Legendary screenwriter Dorothy Catherine “DC” Fontana died Monday at the age of 80 after a brief illness,media CNET reported. Fontana made an important contribution to the Star Trek universe through Star Trek: Original Series and Star Trek: Animated Series.
“Her mythological creations in the classic “Star Trek” are not limited to television, but have opened the way for women in science fiction,” the AFI said in a statement Tuesday. Fontana was a senior lecturer at AFI.
The official Twitter account of Roddenberry Entertainment, the production company associated with Star Trek screenwriter Gene Roddenberry, confirmed the news.
Fontana used her initials to effectively mask her gender for years, but she was recognized as a pioneer of television screenwriters. In addition to Star Trek, she has also worked on “Mr. Six Million Dollars” and “Babylonian 5.”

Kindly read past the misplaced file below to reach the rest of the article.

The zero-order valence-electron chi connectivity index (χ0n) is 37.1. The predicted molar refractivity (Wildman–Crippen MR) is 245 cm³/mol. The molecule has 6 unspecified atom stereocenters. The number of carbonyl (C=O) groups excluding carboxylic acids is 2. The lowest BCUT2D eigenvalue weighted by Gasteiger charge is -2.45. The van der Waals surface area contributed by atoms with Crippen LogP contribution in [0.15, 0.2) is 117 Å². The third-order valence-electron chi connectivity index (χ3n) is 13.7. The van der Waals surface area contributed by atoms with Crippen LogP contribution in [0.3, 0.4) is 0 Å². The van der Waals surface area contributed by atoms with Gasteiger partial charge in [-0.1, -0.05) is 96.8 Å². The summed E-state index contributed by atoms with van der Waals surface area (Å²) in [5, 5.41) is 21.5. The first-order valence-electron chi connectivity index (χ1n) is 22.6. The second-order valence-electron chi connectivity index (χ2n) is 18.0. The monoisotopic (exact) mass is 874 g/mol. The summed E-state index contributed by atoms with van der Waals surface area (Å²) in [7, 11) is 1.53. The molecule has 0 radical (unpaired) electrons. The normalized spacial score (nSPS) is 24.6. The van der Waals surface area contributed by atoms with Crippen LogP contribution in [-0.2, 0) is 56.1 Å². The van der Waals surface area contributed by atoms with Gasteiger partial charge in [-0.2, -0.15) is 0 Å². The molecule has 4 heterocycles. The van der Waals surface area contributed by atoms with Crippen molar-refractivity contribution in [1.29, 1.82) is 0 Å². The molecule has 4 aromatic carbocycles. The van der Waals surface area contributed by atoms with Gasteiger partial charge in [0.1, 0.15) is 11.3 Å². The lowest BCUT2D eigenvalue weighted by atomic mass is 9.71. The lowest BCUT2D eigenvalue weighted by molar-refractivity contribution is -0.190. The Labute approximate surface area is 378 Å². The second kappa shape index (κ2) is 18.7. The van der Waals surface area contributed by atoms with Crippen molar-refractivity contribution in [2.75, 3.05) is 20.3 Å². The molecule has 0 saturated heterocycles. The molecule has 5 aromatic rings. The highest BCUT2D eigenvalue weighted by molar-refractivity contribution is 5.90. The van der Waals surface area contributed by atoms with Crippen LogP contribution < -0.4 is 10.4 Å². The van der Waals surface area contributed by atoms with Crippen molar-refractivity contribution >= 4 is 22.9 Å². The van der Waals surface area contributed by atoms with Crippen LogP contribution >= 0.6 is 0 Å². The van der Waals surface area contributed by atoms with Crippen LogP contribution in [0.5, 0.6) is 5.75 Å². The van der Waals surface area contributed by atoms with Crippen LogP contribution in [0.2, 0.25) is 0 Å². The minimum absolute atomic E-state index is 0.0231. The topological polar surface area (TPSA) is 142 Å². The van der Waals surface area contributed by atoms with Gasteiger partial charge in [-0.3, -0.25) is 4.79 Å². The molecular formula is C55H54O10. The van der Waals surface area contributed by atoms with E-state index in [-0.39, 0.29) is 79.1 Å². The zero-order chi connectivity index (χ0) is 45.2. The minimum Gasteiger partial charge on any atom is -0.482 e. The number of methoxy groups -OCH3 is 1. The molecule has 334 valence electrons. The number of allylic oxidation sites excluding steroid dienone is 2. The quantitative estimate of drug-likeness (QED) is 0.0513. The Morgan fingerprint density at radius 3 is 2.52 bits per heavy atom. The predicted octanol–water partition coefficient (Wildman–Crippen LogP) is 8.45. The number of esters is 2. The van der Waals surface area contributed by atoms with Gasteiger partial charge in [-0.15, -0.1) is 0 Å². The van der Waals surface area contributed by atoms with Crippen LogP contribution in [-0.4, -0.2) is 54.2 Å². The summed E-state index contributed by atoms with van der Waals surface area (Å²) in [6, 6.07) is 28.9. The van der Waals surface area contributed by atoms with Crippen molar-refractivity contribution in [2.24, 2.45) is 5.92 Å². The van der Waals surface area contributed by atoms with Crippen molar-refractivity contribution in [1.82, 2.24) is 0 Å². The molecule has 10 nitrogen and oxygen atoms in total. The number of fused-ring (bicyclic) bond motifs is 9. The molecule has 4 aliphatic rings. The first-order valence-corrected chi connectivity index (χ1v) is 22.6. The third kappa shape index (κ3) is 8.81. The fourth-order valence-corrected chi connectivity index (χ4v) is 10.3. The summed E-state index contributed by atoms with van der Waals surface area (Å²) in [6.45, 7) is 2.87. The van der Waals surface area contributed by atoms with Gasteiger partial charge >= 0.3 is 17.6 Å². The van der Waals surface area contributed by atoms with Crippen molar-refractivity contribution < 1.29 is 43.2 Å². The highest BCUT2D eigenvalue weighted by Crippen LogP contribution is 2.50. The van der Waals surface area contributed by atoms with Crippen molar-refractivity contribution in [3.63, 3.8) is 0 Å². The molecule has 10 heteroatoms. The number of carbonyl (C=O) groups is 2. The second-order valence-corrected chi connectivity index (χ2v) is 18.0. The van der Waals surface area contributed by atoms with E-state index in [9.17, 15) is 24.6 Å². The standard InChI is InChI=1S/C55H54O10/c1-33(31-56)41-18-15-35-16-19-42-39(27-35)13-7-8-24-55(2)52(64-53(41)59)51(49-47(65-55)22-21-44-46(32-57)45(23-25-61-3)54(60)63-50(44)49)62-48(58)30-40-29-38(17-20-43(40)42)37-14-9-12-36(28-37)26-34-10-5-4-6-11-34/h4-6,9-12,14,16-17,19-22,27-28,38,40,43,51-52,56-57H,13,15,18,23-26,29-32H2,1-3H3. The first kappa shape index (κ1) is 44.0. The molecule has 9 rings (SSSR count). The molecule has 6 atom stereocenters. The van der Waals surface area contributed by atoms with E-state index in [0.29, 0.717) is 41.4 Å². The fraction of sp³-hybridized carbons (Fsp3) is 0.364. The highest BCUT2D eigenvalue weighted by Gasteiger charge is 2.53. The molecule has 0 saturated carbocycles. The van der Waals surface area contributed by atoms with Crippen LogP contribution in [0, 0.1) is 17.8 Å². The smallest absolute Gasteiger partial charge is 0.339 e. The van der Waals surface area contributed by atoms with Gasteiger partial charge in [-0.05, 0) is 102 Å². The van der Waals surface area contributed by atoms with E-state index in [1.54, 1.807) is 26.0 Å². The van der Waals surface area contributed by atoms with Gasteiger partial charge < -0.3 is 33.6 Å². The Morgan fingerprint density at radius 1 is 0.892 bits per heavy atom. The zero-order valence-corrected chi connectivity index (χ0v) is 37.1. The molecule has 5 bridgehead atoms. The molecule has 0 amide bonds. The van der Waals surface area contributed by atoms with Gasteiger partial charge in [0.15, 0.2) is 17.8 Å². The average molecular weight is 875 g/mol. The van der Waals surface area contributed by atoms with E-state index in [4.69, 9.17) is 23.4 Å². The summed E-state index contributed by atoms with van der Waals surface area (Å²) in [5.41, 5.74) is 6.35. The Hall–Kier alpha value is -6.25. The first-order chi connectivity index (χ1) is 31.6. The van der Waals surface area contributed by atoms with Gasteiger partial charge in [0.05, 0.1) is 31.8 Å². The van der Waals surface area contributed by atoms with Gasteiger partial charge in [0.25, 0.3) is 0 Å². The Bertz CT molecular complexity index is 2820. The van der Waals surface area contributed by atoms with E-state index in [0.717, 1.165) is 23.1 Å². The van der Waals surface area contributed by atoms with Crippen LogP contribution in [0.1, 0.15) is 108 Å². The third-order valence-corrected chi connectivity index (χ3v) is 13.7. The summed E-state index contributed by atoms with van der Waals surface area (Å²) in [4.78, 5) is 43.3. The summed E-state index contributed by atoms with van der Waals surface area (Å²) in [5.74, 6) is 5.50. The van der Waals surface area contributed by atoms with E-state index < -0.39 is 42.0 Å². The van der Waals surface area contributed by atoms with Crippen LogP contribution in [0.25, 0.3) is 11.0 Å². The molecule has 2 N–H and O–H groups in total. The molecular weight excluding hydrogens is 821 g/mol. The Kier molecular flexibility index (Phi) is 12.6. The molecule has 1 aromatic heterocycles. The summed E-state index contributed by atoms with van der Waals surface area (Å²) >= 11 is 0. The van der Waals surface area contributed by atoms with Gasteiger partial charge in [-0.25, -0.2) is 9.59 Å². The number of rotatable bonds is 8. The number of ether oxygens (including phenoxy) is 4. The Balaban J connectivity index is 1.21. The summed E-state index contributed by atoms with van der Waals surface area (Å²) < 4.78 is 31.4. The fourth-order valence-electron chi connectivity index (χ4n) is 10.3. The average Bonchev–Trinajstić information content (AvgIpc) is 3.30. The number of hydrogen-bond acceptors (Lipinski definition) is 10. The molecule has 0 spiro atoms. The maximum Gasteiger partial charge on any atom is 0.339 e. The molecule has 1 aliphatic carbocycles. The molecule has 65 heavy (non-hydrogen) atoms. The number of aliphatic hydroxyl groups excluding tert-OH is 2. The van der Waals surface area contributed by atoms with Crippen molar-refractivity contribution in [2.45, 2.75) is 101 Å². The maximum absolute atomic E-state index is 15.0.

TV screenwriter Jane Espenson said on Twitter: “I know Dorothy. She is very kind to me. She is an important woman with a good soul. She has had a great life. She is a ‘lighthouse’ for other TV screenwriters. It’s catastrophic. “
Fontana co-wrote the 1973 “Yesteryear” episode of Star Trek: The Animated Series, which set out the details of Spock’s childhood.
Asked about her biggest contribution to Star Trek, Fontana told StarTrek.com: “It’s mainly about Spock developing as a character and going to Vulcan as its history/background/culture.” “